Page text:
Date of Award
Master of Science
Food Science and Technology
J. L. Collins
I. E. McCarty, H. O. Jaynes
Objectives of this study were twofold: (a) development of a new form of sweet potato product referred to as sweet potato rounds? and (b) evaluation of samples for quality attributes including sensory, chemical, physical, and caloric content.
Sensory panels consisting of 15 university staff and students of food-oriented departments showed some preference for samples prepared in each of the three methods of final preparation: microwave heating, conventional heating and deep-frying. However, samples finished by deep frying were most preferred and samples finished in a microwave oven were least preferred.
Proximate composition showed that deep-fried samples had the highest amount of absorbed oil; consequently, these samples contained the highest caloric content when compared to the samples finished in a microwave or conventional oven and deep-fried commercially prepared white potato rounds.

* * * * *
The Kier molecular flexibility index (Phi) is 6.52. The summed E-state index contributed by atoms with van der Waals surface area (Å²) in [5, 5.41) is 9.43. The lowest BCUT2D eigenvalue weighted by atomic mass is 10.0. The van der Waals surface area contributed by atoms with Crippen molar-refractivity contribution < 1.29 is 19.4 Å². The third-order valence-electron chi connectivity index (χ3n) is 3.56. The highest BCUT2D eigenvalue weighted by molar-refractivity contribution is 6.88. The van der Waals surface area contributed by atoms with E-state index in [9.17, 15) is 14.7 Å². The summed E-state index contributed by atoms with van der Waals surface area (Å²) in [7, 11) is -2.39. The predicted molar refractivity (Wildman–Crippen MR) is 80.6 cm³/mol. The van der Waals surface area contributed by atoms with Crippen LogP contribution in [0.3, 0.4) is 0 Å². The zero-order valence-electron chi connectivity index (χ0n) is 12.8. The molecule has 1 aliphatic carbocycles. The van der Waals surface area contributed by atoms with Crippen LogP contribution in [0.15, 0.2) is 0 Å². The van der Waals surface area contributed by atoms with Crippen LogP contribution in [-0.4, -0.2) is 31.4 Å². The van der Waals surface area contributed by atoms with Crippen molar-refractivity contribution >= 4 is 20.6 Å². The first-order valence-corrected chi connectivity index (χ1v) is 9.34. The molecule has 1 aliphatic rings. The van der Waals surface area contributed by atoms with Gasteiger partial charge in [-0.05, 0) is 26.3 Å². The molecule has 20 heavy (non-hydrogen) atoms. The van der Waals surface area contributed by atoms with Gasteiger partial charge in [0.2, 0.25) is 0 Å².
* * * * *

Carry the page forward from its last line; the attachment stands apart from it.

Hunter color measurements showed that deep-fried samples were lightest and retained most of their characteristic orange-yellow color.
Conventionally-heated and microwave-heated samples were darker and lost some of their natural orange-yellow color. However, small differences existed between samples finished in the two types of ovens. Instron firmness values showed that conventionally-heated samples were firmer than the microwave-heated samples. No comparison was made between samples that were deep-fried or finished by heating in the ovens.
However, absolute values showed that deep-fried samples had comparable firmness values as those of conventionally-heated samples.
This study shows that acceptable sweet potato rounds can be prepared either by conventional methods using a conventional oven and a deep fryer or by a more convenient but least preferred method using a microwave oven.
Che-Man, Yaakob Bin, "Development and evaluation of deep-fried, frozen sweet potato rounds. " Master's Thesis, University of Tennessee, 1979.